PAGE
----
This helps explain why Jesus was born not where his parents lived but instead in Bethlehem. It’s because Mary had already become pregnant with Jesus by this stage. Thus, it seems clear that both Matthew and Luke offer different accounts of the birth of Jesus.
Mary and Joseph were required to travel a great distance to register for their taxes in Bethlehem. It has been accepted that they had taken a route from Nazareth, their home town, which meant it was at least 106 miles (170 kilometers), or four days’ walking.
This journey was probably very difficult, considering Mary was reportedly pregnant with Jesus at the time. Mary and Joseph’s determination is clear from the fact that they finished the hard journey despite all the problems they faced.
How far did Mary and Joseph travel to Egypt?
According to the prophecy of Jeremiah 31:15, Herod’s atrocious acts were fulfilled through the murder of innocent children. To get away from him, the family had to walk 65 kilometers (40 miles) from Bethlehem to Egypt.
After Herod’s death in early 4 B.C., Joseph received a vision from an angel urging him to return to Israel to ensure their safety. Mary and her family carried out this prophecy (Hosea 11:1) as they trekked back home from Egypt.
Unlock some facts from the Christmas story of Joseph and Mary traveling to Bethlehem.
The visit to Bethlehem could be a foreshadowing of Palm Sunday.
Travel with Jesus and Mary in the womb from east to Jerusalem, the same place of Jesus’s triumphant return on Palm Sunday riding a donkey.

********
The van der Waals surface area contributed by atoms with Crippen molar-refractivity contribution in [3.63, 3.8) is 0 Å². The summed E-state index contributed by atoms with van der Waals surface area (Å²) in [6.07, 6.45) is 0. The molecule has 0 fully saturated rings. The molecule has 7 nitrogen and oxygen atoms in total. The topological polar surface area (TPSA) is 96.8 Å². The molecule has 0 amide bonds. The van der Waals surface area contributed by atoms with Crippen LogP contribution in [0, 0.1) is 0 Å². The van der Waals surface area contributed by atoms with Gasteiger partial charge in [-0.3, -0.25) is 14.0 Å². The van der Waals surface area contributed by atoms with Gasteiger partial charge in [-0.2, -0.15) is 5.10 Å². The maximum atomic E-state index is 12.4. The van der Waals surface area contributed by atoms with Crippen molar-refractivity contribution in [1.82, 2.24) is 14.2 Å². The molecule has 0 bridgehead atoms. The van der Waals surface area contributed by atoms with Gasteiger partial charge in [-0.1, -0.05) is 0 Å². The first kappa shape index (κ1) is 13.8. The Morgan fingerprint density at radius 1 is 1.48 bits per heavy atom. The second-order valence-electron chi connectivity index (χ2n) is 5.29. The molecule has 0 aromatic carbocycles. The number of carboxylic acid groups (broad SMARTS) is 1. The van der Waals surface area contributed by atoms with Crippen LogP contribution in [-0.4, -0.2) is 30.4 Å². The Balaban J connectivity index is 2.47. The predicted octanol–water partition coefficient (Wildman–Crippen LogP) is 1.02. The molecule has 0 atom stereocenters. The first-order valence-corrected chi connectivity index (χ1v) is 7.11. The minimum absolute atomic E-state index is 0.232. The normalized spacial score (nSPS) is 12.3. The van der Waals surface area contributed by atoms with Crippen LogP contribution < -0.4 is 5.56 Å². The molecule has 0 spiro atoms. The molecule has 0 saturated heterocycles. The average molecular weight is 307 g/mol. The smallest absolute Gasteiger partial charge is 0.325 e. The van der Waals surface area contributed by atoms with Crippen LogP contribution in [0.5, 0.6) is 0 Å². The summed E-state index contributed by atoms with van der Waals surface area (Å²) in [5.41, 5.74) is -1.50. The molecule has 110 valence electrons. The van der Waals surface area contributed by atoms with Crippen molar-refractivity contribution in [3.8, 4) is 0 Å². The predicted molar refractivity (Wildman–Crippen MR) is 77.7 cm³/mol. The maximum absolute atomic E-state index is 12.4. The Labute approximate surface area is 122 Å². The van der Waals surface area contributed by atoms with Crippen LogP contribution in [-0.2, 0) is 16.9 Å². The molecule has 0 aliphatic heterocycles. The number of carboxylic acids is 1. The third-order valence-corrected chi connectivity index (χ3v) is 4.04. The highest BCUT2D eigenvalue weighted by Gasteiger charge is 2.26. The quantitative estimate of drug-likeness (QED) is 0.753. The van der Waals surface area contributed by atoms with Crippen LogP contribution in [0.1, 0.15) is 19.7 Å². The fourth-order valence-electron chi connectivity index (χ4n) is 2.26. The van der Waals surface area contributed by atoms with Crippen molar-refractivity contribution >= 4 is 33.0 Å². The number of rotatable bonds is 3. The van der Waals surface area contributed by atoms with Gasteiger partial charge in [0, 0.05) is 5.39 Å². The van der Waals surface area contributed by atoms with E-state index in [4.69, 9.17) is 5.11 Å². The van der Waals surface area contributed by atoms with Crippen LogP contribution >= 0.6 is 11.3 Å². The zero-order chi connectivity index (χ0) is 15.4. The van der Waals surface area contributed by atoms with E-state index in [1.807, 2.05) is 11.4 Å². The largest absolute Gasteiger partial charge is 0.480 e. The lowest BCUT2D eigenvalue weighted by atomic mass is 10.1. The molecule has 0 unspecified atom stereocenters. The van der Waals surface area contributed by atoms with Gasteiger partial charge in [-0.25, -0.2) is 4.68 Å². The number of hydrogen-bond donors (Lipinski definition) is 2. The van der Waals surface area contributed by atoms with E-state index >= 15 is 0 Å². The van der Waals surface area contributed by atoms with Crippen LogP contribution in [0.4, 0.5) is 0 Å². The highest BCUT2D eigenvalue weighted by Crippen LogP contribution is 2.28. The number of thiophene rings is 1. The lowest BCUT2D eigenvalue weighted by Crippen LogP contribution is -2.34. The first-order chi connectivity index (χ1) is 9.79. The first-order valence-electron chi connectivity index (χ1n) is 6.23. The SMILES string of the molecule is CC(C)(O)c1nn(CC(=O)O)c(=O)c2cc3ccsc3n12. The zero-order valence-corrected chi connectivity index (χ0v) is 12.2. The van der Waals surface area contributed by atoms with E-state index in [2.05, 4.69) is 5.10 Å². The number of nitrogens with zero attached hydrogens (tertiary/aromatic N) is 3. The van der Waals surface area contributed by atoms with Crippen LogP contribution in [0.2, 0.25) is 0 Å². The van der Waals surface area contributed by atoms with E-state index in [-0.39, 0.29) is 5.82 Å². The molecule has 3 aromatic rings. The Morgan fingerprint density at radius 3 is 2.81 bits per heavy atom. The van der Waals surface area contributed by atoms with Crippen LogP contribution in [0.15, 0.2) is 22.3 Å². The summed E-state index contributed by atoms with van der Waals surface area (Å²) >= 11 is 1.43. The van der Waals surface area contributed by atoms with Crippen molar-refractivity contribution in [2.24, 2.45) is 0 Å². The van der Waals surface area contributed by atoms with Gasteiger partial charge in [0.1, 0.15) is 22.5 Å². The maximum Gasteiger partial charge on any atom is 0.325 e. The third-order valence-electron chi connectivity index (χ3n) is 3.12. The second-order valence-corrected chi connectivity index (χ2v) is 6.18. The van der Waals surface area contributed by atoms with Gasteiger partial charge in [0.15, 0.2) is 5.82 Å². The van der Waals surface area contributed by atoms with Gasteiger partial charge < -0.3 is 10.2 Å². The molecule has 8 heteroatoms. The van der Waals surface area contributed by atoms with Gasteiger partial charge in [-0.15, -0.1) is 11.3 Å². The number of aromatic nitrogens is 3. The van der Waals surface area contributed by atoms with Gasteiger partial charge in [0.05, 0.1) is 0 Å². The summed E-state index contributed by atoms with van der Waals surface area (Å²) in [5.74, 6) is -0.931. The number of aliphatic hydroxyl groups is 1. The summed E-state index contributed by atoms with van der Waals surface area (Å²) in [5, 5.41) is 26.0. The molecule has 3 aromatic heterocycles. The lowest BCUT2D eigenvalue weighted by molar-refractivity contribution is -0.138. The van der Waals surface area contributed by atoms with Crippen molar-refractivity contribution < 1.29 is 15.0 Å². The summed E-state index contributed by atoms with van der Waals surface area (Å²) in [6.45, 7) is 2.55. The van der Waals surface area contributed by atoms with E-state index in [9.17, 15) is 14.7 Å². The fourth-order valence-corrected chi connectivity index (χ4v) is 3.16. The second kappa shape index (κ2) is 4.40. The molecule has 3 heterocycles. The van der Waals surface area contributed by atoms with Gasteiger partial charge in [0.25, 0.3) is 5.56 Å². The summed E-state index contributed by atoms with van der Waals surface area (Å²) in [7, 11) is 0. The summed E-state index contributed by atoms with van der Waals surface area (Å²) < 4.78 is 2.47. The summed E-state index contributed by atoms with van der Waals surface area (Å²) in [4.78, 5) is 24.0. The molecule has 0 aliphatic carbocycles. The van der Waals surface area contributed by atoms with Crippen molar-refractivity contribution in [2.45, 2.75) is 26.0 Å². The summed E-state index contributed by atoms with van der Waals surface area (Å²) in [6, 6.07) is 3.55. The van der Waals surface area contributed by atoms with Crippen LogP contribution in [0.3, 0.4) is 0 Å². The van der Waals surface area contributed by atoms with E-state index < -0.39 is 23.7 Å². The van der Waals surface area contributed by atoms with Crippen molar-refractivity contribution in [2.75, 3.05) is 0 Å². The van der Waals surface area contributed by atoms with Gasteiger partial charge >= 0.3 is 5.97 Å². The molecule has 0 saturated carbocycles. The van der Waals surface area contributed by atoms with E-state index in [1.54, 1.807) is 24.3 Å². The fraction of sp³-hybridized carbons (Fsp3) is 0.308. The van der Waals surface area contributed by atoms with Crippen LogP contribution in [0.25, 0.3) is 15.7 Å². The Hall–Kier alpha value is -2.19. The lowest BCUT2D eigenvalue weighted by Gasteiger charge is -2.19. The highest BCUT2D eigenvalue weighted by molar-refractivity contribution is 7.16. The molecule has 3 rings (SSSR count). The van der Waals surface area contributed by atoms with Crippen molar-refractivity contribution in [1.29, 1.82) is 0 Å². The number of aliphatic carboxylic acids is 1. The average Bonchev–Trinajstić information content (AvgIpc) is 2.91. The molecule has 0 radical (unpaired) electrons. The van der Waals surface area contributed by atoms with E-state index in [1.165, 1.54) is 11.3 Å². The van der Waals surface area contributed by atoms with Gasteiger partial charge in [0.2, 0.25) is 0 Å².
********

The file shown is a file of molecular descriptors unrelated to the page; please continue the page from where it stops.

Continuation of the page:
The Magi were probably ancient astronomers from Babylon.
Shrouded in wonder, the magi remain one of the most mysterious characters from the Nativity story.
The origin and motivation behind why Mary and Joseph followed the star to find Jesus on Christmas Day is still a mystery today.
The Bible identifies Babylon as “the East,” and it’s not the only time this phrase is used in Scripture. We can be sure that they hail from this part of the world.
Rather than dazzle with illusions and sleight of hand, these individuals were diviners. They sought to read the patterns of the stars to gain insight. They were astronomers as well as astrologists.
It is thought that the journey from Nazareth to Bethlehem took one week to complete.
Biblical scholars agree that Mary and Joseph had to travel 90 miles in four days, at a pace of 2.5 mph with no time for rest or other needs. This strenuous feat is both remarkable and unbelievable if one stops to consider it!
FAQs How far did Mary and Joseph travel? How did Mary and Joseph travel from Nazareth to Bethlehem?
How long did Mary and Joseph’s journey from Bethlehem to Egypt take them?
It has been speculated that their entire expedition from Bethlehem to Nazareth spanned over three years. A distance of 1242.80 miles traversed on the back of an animal too frail for any other task.
How much time did Mary and Joseph need to travel from Nazareth to Jerusalem?
That was an arduous trek that could have taken anywhere from four to seven days.
In Egypt, how long did Mary and Joseph live after Jesus was born?
After Joseph’s dream, the Holy Family returned home via the same route they took in Egypt three years before.
Where did Mary and Joseph settle—Egypt or Nazareth?
All the narratives of Jesus’ birth in the Gospels echo the fact that he was born in Bethlehem before later relocating with his family to Nazareth. Matthew’s Gospel tells of Joseph and Mary’s journey to avoid Herod’s attempts to kill Bethlehem infants.
How far did Joseph and Mary travel? European-borderlands.org would say that Mary and Joseph made an incredible journey of 90 miles for the birth of their child. The greatest takeaway from this entire tale is that with great faith comes tremendous adventure. May their faith be our inspiration as we continue our own personal journeys on earth.